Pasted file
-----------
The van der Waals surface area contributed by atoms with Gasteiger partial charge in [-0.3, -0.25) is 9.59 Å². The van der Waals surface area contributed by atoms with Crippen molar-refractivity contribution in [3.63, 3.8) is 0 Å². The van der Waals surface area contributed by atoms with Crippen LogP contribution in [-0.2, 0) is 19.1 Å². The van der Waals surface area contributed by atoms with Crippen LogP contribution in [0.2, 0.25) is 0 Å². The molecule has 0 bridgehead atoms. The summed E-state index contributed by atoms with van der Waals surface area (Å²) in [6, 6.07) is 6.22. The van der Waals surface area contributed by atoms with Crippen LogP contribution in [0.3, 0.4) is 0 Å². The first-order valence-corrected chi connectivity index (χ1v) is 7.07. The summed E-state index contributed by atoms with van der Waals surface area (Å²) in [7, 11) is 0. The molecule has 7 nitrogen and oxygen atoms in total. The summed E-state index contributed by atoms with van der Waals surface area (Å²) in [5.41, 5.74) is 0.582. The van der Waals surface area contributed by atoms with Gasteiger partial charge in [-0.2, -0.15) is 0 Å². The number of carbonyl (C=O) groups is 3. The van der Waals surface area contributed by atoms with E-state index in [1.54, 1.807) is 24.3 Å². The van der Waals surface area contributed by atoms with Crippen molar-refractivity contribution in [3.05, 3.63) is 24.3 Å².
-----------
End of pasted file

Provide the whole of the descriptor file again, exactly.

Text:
The van der Waals surface area contributed by atoms with Gasteiger partial charge in [-0.3, -0.25) is 9.59 Å². The van der Waals surface area contributed by atoms with Crippen molar-refractivity contribution in [3.63, 3.8) is 0 Å². The van der Waals surface area contributed by atoms with Crippen LogP contribution in [-0.2, 0) is 19.1 Å². The van der Waals surface area contributed by atoms with Crippen LogP contribution in [0.2, 0.25) is 0 Å². The molecule has 0 bridgehead atoms. The summed E-state index contributed by atoms with van der Waals surface area (Å²) in [6, 6.07) is 6.22. The van der Waals surface area contributed by atoms with Crippen LogP contribution in [0.3, 0.4) is 0 Å². The first-order valence-corrected chi connectivity index (χ1v) is 7.07. The summed E-state index contributed by atoms with van der Waals surface area (Å²) in [7, 11) is 0. The molecule has 7 nitrogen and oxygen atoms in total. The summed E-state index contributed by atoms with van der Waals surface area (Å²) in [5.41, 5.74) is 0.582. The van der Waals surface area contributed by atoms with Gasteiger partial charge in [-0.2, -0.15) is 0 Å². The number of carbonyl (C=O) groups is 3. The van der Waals surface area contributed by atoms with E-state index in [1.54, 1.807) is 24.3 Å². The van der Waals surface area contributed by atoms with Crippen molar-refractivity contribution in [3.05, 3.63) is 24.3 Å².